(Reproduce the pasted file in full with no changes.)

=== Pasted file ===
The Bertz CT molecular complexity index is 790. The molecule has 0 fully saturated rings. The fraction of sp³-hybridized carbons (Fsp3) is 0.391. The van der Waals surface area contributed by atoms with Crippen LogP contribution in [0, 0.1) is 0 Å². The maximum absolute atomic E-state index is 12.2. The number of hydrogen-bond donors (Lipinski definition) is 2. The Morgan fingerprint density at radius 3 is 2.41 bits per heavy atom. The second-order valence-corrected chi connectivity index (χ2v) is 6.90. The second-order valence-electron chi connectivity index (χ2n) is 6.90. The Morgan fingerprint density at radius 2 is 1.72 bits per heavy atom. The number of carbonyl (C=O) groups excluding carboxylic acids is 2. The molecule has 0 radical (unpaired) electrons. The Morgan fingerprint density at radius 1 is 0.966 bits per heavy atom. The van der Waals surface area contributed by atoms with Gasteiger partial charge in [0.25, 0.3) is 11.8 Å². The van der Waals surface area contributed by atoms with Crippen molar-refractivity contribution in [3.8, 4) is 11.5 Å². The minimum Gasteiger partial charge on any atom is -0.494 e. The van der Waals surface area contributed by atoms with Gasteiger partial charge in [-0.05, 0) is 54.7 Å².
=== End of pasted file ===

The Bertz CT molecular complexity index is 790. The molecule has 0 fully saturated rings. The fraction of sp³-hybridized carbons (Fsp3) is 0.391. The van der Waals surface area contributed by atoms with Crippen LogP contribution in [0, 0.1) is 0 Å². The maximum absolute atomic E-state index is 12.2. The number of hydrogen-bond donors (Lipinski definition) is 2. The Morgan fingerprint density at radius 3 is 2.41 bits per heavy atom. The second-order valence-corrected chi connectivity index (χ2v) is 6.90. The second-order valence-electron chi connectivity index (χ2n) is 6.90. The Morgan fingerprint density at radius 2 is 1.72 bits per heavy atom. The number of carbonyl (C=O) groups excluding carboxylic acids is 2. The molecule has 0 radical (unpaired) electrons. The Morgan fingerprint density at radius 1 is 0.966 bits per heavy atom. The van der Waals surface area contributed by atoms with Gasteiger partial charge in [0.25, 0.3) is 11.8 Å². The van der Waals surface area contributed by atoms with Crippen molar-refractivity contribution in [3.8, 4) is 11.5 Å². The minimum Gasteiger partial charge on any atom is -0.494 e. The van der Waals surface area contributed by atoms with Gasteiger partial charge in [-0.05, 0) is 54.7 Å².